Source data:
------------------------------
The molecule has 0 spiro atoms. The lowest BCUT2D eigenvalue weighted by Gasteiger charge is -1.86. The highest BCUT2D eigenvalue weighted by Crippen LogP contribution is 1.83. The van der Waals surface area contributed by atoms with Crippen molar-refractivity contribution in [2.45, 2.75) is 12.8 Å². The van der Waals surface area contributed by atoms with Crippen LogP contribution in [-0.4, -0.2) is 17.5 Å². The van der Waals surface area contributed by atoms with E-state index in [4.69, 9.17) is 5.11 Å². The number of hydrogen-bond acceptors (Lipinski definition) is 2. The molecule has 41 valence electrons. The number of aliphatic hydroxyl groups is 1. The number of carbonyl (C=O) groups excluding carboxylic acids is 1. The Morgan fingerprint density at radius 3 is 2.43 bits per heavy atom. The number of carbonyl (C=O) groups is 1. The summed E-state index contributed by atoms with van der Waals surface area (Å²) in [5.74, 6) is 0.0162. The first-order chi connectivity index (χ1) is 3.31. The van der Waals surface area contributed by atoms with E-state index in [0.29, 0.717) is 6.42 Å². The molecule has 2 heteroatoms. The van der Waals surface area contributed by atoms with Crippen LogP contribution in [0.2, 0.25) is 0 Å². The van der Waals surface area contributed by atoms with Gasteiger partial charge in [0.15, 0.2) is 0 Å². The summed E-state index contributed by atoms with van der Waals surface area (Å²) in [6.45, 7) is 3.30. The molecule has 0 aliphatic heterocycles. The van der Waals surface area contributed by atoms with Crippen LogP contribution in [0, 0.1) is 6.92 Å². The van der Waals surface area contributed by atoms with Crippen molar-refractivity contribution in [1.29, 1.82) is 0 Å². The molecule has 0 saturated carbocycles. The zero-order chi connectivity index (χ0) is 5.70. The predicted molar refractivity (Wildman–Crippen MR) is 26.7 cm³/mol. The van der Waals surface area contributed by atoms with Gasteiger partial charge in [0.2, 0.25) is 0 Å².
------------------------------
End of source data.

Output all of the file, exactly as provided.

The molecule has 0 spiro atoms. The lowest BCUT2D eigenvalue weighted by Gasteiger charge is -1.86. The highest BCUT2D eigenvalue weighted by Crippen LogP contribution is 1.83. The van der Waals surface area contributed by atoms with Crippen molar-refractivity contribution in [2.45, 2.75) is 12.8 Å². The van der Waals surface area contributed by atoms with Crippen LogP contribution in [-0.4, -0.2) is 17.5 Å². The van der Waals surface area contributed by atoms with E-state index in [4.69, 9.17) is 5.11 Å². The number of hydrogen-bond acceptors (Lipinski definition) is 2. The molecule has 41 valence electrons. The number of aliphatic hydroxyl groups is 1. The number of carbonyl (C=O) groups excluding carboxylic acids is 1. The Morgan fingerprint density at radius 3 is 2.43 bits per heavy atom. The number of carbonyl (C=O) groups is 1. The summed E-state index contributed by atoms with van der Waals surface area (Å²) in [5.74, 6) is 0.0162. The first-order chi connectivity index (χ1) is 3.31. The van der Waals surface area contributed by atoms with E-state index in [0.29, 0.717) is 6.42 Å². The molecule has 2 heteroatoms. The van der Waals surface area contributed by atoms with Crippen LogP contribution in [0.2, 0.25) is 0 Å². The van der Waals surface area contributed by atoms with Gasteiger partial charge in [0.15, 0.2) is 0 Å². The summed E-state index contributed by atoms with van der Waals surface area (Å²) in [6.45, 7) is 3.30. The molecule has 0 aliphatic heterocycles. The van der Waals surface area contributed by atoms with Crippen LogP contribution in [0, 0.1) is 6.92 Å². The van der Waals surface area contributed by atoms with Crippen molar-refractivity contribution in [1.29, 1.82) is 0 Å². The molecule has 0 saturated carbocycles. The zero-order chi connectivity index (χ0) is 5.70. The predicted molar refractivity (Wildman–Crippen MR) is 26.7 cm³/mol. The van der Waals surface area contributed by atoms with Gasteiger partial charge in [0.2, 0.25) is 0 Å².